Ilera’s Macias said she plans to keep lobbying for removal of the flower restriction.

“The forms that we need to expand, to be comparable or, even at this point, surpass, any medical marijuana program in the nation would be vaporizables … and a flower market,” she said.

Wellcana’s Davis said any legislative change permitting cannabis flower would depend on “continued education of those governmental stakeholders,” including law-enforcement groups and regulators.

“But it’s going to take time, because there has been a very effective campaign to thoroughly demonize and stigmatize medical cannabis and cannabis in general,” he said.

Read the entire article here.


La. Governor signs medical cannabis expansion

Good news! Last week, Gov. John Bel Edwards signed a bill (HB 819) that will allow doctors to recommend medical cannabis for any medical condition the physician “considers debilitating to an individual patient” that the physician is qualified to treat. Currently, patients can only receive a recommendation for cannabis if they have a medical condition that is specifically listed.

HB 819 also adds several qualifying conditions, including Alzheimer’s, Parkinson’s, ALS, traumatic brain injury, and chronic pain associated with sickle cell anemia or fibromyalgia.

Gov. Edwards also signed a bill to protect banks serving medical cannabis businesses from state penalties (HB 211) and one to protect physicians and medical facilities involved in medical cannabis (HB 418).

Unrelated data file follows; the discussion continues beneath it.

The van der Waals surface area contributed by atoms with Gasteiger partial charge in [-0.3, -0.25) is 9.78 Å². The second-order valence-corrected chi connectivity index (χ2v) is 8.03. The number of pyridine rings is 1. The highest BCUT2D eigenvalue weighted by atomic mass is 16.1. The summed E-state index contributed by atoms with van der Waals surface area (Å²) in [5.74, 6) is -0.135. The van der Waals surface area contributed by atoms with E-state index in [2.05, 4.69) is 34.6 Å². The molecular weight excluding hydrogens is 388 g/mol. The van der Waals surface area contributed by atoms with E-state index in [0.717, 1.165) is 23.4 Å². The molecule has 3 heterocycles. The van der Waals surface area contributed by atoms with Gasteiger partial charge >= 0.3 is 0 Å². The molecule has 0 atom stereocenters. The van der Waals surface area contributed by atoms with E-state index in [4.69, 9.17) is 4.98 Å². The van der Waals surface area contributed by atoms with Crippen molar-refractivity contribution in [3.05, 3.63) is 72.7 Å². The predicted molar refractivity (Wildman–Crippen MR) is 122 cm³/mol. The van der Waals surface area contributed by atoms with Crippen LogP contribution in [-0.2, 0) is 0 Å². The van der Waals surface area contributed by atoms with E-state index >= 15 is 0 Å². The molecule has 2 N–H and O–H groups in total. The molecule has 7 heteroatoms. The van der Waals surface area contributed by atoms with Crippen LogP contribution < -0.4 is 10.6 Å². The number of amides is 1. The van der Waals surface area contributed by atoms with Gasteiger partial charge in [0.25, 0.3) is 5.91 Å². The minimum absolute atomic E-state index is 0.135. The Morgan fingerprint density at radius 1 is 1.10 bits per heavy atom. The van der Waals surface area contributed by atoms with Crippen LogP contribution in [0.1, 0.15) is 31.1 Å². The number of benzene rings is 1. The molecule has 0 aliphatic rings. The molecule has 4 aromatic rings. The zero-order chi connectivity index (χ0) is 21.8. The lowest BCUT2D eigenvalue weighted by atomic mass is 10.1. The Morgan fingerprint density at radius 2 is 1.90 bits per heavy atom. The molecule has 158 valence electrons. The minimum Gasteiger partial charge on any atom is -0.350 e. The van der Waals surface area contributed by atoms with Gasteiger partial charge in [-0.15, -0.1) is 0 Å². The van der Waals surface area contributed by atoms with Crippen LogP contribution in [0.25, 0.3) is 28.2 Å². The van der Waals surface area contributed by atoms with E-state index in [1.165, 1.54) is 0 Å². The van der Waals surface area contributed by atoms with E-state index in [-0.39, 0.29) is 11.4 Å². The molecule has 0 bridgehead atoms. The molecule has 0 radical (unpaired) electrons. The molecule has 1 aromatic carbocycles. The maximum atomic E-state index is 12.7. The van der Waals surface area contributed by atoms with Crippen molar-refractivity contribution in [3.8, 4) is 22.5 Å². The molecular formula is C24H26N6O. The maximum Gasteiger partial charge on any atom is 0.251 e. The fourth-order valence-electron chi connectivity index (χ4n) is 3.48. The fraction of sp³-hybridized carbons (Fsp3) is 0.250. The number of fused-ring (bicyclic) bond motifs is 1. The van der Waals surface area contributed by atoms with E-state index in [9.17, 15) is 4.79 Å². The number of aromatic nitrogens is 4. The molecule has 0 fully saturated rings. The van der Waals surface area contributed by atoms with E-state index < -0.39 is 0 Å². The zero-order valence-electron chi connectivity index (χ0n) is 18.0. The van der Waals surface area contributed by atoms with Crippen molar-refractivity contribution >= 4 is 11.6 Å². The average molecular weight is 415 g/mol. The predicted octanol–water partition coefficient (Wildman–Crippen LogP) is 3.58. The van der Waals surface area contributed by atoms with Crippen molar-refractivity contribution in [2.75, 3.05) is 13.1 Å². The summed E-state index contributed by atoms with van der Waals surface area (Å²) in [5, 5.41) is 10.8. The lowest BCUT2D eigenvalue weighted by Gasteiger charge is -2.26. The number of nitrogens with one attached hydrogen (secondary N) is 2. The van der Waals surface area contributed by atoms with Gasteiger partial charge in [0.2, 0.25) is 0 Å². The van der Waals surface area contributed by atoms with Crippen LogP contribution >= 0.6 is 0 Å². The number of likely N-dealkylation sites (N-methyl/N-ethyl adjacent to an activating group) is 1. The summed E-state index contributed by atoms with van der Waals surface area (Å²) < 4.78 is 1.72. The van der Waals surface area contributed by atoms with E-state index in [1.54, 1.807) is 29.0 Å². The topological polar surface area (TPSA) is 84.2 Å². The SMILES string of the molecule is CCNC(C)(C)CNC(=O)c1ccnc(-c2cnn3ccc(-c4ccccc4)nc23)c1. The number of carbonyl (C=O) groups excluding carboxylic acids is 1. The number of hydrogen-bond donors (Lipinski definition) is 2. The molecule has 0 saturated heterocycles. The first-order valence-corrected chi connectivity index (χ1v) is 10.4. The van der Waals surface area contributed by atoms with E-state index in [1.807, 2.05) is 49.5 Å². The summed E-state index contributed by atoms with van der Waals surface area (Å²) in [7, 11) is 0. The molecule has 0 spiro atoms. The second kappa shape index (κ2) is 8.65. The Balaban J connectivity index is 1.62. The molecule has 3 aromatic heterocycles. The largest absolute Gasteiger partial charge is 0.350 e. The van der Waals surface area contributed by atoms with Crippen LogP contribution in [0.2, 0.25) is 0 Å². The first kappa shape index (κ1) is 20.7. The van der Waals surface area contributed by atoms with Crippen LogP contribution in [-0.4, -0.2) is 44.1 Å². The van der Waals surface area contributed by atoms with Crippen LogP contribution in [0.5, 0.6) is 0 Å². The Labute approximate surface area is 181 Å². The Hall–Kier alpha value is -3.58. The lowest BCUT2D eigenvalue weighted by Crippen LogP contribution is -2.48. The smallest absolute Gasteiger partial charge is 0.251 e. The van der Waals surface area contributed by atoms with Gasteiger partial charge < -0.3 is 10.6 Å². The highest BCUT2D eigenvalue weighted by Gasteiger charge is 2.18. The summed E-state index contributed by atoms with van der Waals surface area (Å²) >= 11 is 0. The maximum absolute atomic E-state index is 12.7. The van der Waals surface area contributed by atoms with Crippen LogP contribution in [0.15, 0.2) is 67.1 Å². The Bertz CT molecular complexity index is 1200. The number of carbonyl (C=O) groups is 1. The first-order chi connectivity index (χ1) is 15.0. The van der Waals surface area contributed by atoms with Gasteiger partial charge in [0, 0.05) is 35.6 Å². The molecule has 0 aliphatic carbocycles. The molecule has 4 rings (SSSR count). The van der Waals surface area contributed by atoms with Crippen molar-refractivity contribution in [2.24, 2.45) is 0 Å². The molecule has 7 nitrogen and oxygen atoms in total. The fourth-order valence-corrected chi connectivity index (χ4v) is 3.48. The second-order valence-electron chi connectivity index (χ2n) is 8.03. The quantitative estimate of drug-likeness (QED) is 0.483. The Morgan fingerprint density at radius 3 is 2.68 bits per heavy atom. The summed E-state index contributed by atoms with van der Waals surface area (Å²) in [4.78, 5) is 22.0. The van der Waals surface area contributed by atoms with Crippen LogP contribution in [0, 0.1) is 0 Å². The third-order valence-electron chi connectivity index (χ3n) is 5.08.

All three take effect on August 1.

HB 819 was sponsored by Rep. Larry Bagley (R). Bagley had been opposed to medical cannabis until he heard from constituents who found it relieved their pain. Now, he has become a champion.

His turnaround shows the dramatic impact constituent stories can have on their lawmakers. Considering reaching out to your state legislators about other marijuana policy reforms you care about.

If you’re a medical cannabis patient who has had problems with the program — perhaps due to the limited number of medical cannabis pharmacies or the lack of access to raw, flower cannabis — you may want to let your state senator and representative know.

You can also reach out to urge your lawmakers to support decriminalization or legalization of cannabis.

Courtesy of the Marijuana Policy Project


One of the Applicants for the Southern University License, Columbia Care, Sued for Fraud in New York Court

The complaint accuses New York-based Columbia Care of tortious interference with contract, unjust enrichment, civil conspiracy, aiding and abetting fraud and aiding and abetting breach of fiduciary duty, among other offenses,

A Florida company focused on low-THC cannabis sued a New York-based cannabis company in New York County’s Supreme Court Commercial Division Friday, arguing that a medical marijuana license worth tens of millions of dollars was fraudulently misappropriated.

In the complaint, which accuses New York-based Columbia Care of tortious interference with contract, unjust enrichment, civil conspiracy, aiding and abetting fraud and aiding and abetting breach of fiduciary duty, among other offenses, Kasowitz Benson Torres partner Sarmad Khojasteh also accused Columbia Care of “a pattern of racketeering and tortious activity” in other states, including Arizona and Massachusetts.

Khojasteh argued that his client, Florida MCBD, spent years and hundreds of thousands of dollars seeking a license to operate a medical marijuana treatment center from the Florida Department of Health, starting in 2015.